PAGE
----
Thursday, 8 May 2014

ParkingEye lose in court - no contract in a free car park

3JD09409 ParkingEye v Green. (08/05/2014 High Wycombe). Judge Jones ruled there could be no contract in a free car park as there was no consideration from the motorist.

ParkingEye lost for the 3rd time against Bargepole in High Wycombe, according to this post on moneysavingexpert.

However, it looks  like the courts are now in two minds about the lack of standing to bring claims, with Judge Jones reversing her earlier decision after taking regard to VCS v HMRC.

In that case, VCS were the principal, issued permits to park, did not account to charges to the landowner and had the sole right to cancel charges.

In the current case, ParkingEye were agents of the landowner, did not issue permits, collected charges on behalf of the landowner and may have had to cancel charges depending on clauses in the user manual.

However, Judge Jones ruled that in this particular case, there were insufficient grounds of difference.

The Prankster thinks that this particular argument is not fully played out yet, and awaits to hear what HHJ Moloneys says on the matter.

The case then moved on to the issue of whether there was a contract between ParkingEye and motorist. For a contract to exist, there must be consideration from both sides. As this was a free car park, there was no consideration required from the motorist.

Judge Jones ruled that a contract did not exist, and therefore ParkingEye could not sue for breach of contract.

The LPC Lawyer tried to argue the £100 was a contractual charge, not damages for breach. However, Bargepole referred the court to several paragraphs in the Reply to Defence and Jonathan Langham's witness statement.

Bargepole explained how the Judge clarified the situation.

"If you give me your coffee mug as a gift, and it then cracked five minutes later, I couldn’t sue you."

Claim dismissed. £50 awarded to the defendant for loss of earnings.

Happy Parking

The Parking Prankster



    When a motorist receives a Parking Charge Notice(PCN) from ParkingEye Ltd(PE) he/she receives two photographs showing the motorist's car. Each picture has a time and date stamp. The first time stamp shows the precise time when PE believes the contract between PE and the motorist was formed (i.e.concluded).The time stamp is very precise being recorded to the nearest second. The motorist will not have been aware of either time stamp, before the PCN arrives through the post. i.e. Before the arrival of the PCN the time stamps will not have been drawn to the attention of the motorist.
    The following process is used by PE to obtain the pictures with the time stamps. The motorist enters the car park and proceeds to a parking space. During this journey, at some point in time, a photograph is taken by an Automatic Number Plate Recognition (ANPR) camera and a time stamp appended..The motorist will certainly be unaware of the exact time this photgraph occurs, even though the Time Stamp is recorded to the nearest second. Indeed the motorist may not even see the ANPR camera, or may not be aware such devices are being used. Certainly the time of the time stamp is not, in anyway, drawn to the attention of the motorist when the supposed contract is formed.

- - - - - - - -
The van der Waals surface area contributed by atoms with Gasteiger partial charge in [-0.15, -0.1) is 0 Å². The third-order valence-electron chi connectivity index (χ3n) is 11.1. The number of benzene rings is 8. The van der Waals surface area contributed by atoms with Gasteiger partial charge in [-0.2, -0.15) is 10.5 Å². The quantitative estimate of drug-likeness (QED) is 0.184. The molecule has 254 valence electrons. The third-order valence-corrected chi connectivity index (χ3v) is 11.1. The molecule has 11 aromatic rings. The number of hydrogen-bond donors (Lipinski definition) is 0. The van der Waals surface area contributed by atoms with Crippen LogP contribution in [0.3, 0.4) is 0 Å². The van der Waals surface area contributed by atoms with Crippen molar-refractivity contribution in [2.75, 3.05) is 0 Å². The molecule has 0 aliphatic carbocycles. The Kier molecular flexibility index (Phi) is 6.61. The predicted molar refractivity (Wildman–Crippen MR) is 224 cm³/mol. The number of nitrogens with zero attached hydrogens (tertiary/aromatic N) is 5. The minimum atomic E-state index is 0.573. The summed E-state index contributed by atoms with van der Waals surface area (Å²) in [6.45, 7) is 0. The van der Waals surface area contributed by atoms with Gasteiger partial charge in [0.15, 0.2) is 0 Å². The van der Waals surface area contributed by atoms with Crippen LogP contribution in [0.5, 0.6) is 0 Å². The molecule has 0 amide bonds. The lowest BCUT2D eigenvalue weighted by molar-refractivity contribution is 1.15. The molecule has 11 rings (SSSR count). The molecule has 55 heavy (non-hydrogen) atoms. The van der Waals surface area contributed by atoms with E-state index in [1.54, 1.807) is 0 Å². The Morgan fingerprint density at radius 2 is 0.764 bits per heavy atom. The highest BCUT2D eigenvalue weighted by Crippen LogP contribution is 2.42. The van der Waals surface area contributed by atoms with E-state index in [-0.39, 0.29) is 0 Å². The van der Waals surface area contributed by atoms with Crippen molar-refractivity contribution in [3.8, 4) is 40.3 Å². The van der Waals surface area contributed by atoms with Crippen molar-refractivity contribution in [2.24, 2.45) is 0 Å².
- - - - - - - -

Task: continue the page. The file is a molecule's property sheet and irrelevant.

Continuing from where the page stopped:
Neither does the motorist have access to the clock that is counting down the time of the stay in the car park, so it can be checked to see if an overstay is likely to occur.

    Attention is drawn to the following extracts

    1999 No. 2083
    The Unfair Terms in Consumer Contracts Regulations 1999

    SCHEDULE 2 Regulation 5(5)

    (i) irrevocably binding the consumer to terms with which he had no real opportunity of becoming acquainted before the conclusion of the contract;

    Based on the UTCCR shown, it is clear that when a process, as described above is used by a private parking company, no contract can have been formed between the parking company and the consumer; since the parking company has sought to “irrevocably bind the consumer to terms with which he had no real opportunity of becoming acquainted before the conclusion of the contract” i.e. the time the contract starts.

    There are many time based contracts e.g House Insurance, Motor Insurance none of these would be valid, without the start end end dates and times, being brought to the attention of the consumer. A timed parking contract is no different.

    1. Agreed. If it's not a penalty, they are claiming absolute liability, which is insane. Any contract is an invitation to treat and you can just bill somone assuming that the offer has been accepted by being there (absolute liabilty). You have to prove that the driver knew that they had accepted the contract offer and the offer was being offered to begin with.

  2. Superb BP just superb

    Another day another loss i court for PE,

    Rachel if you are reading this ask not for whom the bell tolls it tolls for thee.



    1. About time their web site was updated. Sept 2013 seems so long ago....

    2. If the Cambridge result goes their way, no doubt there will be a web update that afternoon. If it doesn't, we will have to wait for the appeal.